[ Retro Scan of the Week ] Tiger Game.com $10 Rebate

November 30th, 2015 by Benj Edwards

Tiger Game.com handheld game console $10 rebate coupon from back of cereal box - 1997-1998I need to start a historical coupon collection

Apparently I ripped this Tiger Game.com $10 rebate coupon off the back of some unknown cereal box around 1997 or 1998. I found it recently in the papers cleaned out from my childhood desk.

The Tiger Game.com seemed like a neat machine when I first read about it — with its touch screen and potential for “Internet access” — but it ended up being a major let-down.

I did eventually get a Game.Com — I could have sworn I got it on clearance at K-Mart or Toys’R’Us (but I didn’t mention that in this earlier post)…or maybe it was a birthday present from my dad in 1998. Despite buying many Game.com games over the next few years on clearance, I pretty much only played the built-in Solitaire game on it. But that was fun enough.

I remember thinking something along the lines of “For the price I paid for it, it’s a pretty good solitaire machine.” So maybe I did get my first Game.com on clearance. It’s sad that my memory is fading like this. I can typically remember how and when I got everything in my collection. I will have to look through my papers later and see if I have a receipt for it. That could shed some light on things.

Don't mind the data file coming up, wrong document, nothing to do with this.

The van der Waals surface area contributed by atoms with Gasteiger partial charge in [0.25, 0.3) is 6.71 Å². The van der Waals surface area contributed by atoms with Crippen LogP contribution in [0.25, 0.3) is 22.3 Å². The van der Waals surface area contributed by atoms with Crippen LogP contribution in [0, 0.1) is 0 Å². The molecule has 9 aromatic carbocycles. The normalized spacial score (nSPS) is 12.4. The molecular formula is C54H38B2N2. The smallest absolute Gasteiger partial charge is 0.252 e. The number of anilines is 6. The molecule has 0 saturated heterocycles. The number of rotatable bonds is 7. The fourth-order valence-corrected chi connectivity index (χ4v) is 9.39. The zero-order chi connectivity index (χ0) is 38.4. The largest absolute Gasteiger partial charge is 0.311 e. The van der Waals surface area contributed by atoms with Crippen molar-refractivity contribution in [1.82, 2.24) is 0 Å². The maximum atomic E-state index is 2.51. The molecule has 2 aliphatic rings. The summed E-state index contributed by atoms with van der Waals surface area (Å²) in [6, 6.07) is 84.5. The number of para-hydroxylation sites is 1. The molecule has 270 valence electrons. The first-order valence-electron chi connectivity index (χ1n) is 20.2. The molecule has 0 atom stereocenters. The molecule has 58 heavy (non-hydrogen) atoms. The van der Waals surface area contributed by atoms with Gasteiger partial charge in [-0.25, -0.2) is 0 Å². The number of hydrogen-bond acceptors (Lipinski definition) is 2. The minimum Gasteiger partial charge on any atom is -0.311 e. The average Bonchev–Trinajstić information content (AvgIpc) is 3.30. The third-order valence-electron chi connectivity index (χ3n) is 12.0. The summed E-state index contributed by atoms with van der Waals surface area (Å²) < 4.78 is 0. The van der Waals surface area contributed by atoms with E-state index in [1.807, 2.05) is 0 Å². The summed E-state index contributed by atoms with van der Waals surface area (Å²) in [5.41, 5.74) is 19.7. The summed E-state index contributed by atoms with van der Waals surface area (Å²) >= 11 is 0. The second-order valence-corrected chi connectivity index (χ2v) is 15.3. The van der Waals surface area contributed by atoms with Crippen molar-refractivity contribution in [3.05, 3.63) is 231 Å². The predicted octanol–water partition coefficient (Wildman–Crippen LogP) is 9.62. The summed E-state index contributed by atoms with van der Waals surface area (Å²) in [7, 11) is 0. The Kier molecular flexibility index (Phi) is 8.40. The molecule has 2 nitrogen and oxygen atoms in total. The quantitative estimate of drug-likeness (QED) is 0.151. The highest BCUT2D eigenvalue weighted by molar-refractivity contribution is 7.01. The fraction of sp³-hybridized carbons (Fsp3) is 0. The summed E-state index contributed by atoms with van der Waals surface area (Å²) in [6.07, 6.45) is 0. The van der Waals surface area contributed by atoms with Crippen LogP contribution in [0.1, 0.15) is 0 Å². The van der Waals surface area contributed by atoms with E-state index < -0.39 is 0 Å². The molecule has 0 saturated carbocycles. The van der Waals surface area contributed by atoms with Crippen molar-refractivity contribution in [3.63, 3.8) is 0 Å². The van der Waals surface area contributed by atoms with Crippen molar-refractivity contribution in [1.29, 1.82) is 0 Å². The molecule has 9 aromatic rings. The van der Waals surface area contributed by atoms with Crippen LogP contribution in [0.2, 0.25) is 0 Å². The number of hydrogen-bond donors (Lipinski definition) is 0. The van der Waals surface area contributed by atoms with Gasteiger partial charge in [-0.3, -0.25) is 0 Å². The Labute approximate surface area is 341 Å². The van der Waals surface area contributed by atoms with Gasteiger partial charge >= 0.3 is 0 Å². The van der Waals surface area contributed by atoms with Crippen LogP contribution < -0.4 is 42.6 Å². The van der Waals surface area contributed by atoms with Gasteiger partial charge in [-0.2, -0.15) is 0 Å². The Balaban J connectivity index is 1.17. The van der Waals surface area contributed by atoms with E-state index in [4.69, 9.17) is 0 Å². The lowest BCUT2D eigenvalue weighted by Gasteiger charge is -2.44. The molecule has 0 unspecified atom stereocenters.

See my previous Retro Scan posts about the Game.com (listed below) for more of my stories about this odd console. It’s the only video game console I ever used to call a BBS. Now that’s odd.

[ From a random cereal box, circa 1997-1998 ]

Discussion Topic of the Week: Did you buy a Tiger Game.Com in the 1990s? What did you think about it?

See Also:
Tiger Game.com (RSOTW, 2010)
Game.com Internet Module (RSOTW, 2012)

2 Responses to “[ Retro Scan of the Week ] Tiger Game.com $10 Rebate”

  1. Bean Says:

    I didn’t buy a game.com, but I remember seeing it and being fascinated with the possibilities it represented. This was the first time the concept of a hand-held device that could contact OTHER hand-held devices and exchange data or even real-time play crossed the threshold from “far-off SciFi” to “this is something I could have soon”.

    I kept thinking “Sure THIS device looks like drek, but what happens when something with games as great as the Gameboy Color can make use of this technology?” I don’t think I could’ve imagined the phones we have today.

  2. Don Holmberg Says:

    I’ve still got mine.

    I thought it was pretty cool at the time, although their lighting scheme was pretty bad (frontlit, but advertised as backlit!). It should have been a LOT brighter. The screen’s pixel persistence meant that there was a lot of blurring when objects moved.

    I liked that it had a calendar/notepad/address book, but they were too limited to be really useful. Plus mine tended to lose data when the main batteries died.

    Believe it or not, my favorite game turned out to be Wheel Of Fortune. No, I’m not a senior citizen LOL

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